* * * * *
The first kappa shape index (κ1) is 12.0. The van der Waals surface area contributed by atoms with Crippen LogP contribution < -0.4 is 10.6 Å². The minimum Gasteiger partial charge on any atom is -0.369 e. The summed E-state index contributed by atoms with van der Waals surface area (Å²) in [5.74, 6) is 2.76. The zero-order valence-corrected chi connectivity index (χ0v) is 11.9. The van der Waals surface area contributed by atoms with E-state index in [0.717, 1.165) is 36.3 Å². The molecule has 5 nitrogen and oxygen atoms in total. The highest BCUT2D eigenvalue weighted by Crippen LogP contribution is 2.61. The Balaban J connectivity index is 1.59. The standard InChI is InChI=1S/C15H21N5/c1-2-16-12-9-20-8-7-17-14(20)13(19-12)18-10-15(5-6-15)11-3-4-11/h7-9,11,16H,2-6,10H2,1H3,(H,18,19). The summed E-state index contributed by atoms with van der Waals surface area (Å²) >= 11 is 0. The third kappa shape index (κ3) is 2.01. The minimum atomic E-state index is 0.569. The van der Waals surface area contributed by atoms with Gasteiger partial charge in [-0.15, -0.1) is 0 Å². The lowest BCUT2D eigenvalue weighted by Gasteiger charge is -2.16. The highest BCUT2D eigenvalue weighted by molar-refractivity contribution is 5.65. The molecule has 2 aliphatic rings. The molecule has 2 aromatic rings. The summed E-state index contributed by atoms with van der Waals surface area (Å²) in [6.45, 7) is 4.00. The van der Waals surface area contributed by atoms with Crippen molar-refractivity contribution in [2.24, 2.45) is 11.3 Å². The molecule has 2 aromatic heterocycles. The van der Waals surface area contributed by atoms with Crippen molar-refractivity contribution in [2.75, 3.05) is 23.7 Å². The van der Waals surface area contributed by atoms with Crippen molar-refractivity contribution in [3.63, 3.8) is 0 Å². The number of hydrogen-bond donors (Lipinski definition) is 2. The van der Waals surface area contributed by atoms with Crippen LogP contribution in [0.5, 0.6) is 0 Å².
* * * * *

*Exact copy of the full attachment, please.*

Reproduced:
The first kappa shape index (κ1) is 12.0. The van der Waals surface area contributed by atoms with Crippen LogP contribution < -0.4 is 10.6 Å². The minimum Gasteiger partial charge on any atom is -0.369 e. The summed E-state index contributed by atoms with van der Waals surface area (Å²) in [5.74, 6) is 2.76. The zero-order valence-corrected chi connectivity index (χ0v) is 11.9. The van der Waals surface area contributed by atoms with E-state index in [0.717, 1.165) is 36.3 Å². The molecule has 5 nitrogen and oxygen atoms in total. The highest BCUT2D eigenvalue weighted by Crippen LogP contribution is 2.61. The Balaban J connectivity index is 1.59. The standard InChI is InChI=1S/C15H21N5/c1-2-16-12-9-20-8-7-17-14(20)13(19-12)18-10-15(5-6-15)11-3-4-11/h7-9,11,16H,2-6,10H2,1H3,(H,18,19). The summed E-state index contributed by atoms with van der Waals surface area (Å²) >= 11 is 0. The third kappa shape index (κ3) is 2.01. The minimum atomic E-state index is 0.569. The van der Waals surface area contributed by atoms with Gasteiger partial charge in [-0.15, -0.1) is 0 Å². The lowest BCUT2D eigenvalue weighted by Gasteiger charge is -2.16. The highest BCUT2D eigenvalue weighted by molar-refractivity contribution is 5.65. The molecule has 2 aliphatic rings. The molecule has 2 aromatic rings. The summed E-state index contributed by atoms with van der Waals surface area (Å²) in [6.45, 7) is 4.00. The van der Waals surface area contributed by atoms with Crippen molar-refractivity contribution in [2.24, 2.45) is 11.3 Å². The molecule has 2 aromatic heterocycles. The van der Waals surface area contributed by atoms with Crippen molar-refractivity contribution in [2.75, 3.05) is 23.7 Å². The van der Waals surface area contributed by atoms with Crippen molar-refractivity contribution in [3.63, 3.8) is 0 Å². The number of hydrogen-bond donors (Lipinski definition) is 2. The van der Waals surface area contributed by atoms with Crippen LogP contribution in [0.5, 0.6) is 0 Å².